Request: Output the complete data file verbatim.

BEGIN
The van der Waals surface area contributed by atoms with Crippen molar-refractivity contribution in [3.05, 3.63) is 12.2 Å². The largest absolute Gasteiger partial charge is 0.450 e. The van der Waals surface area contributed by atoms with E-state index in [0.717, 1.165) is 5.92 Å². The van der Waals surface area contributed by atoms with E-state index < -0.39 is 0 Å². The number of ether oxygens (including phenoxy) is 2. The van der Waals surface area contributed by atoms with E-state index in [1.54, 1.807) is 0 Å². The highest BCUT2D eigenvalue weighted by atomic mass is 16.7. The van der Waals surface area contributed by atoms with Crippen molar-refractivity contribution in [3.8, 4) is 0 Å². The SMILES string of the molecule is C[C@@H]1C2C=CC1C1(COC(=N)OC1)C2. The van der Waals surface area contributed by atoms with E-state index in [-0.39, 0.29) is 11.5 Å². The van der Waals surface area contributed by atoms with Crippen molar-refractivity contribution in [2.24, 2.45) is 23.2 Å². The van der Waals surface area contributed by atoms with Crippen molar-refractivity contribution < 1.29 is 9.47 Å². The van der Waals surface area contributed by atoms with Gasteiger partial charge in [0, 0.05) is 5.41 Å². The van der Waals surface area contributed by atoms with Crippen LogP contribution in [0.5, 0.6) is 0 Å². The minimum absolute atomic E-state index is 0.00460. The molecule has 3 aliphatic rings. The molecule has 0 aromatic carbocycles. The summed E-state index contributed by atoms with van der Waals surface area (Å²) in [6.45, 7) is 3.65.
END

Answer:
The van der Waals surface area contributed by atoms with Crippen molar-refractivity contribution in [3.05, 3.63) is 12.2 Å². The largest absolute Gasteiger partial charge is 0.450 e. The van der Waals surface area contributed by atoms with E-state index in [0.717, 1.165) is 5.92 Å². The van der Waals surface area contributed by atoms with E-state index < -0.39 is 0 Å². The number of ether oxygens (including phenoxy) is 2. The van der Waals surface area contributed by atoms with E-state index in [1.54, 1.807) is 0 Å². The highest BCUT2D eigenvalue weighted by atomic mass is 16.7. The van der Waals surface area contributed by atoms with Crippen molar-refractivity contribution in [3.8, 4) is 0 Å². The SMILES string of the molecule is C[C@@H]1C2C=CC1C1(COC(=N)OC1)C2. The van der Waals surface area contributed by atoms with E-state index in [-0.39, 0.29) is 11.5 Å². The van der Waals surface area contributed by atoms with Crippen molar-refractivity contribution in [2.24, 2.45) is 23.2 Å². The van der Waals surface area contributed by atoms with Crippen molar-refractivity contribution < 1.29 is 9.47 Å². The van der Waals surface area contributed by atoms with Gasteiger partial charge in [0, 0.05) is 5.41 Å². The van der Waals surface area contributed by atoms with Crippen LogP contribution in [0.5, 0.6) is 0 Å². The minimum absolute atomic E-state index is 0.00460. The molecule has 3 aliphatic rings. The molecule has 0 aromatic carbocycles. The summed E-state index contributed by atoms with van der Waals surface area (Å²) in [6.45, 7) is 3.65.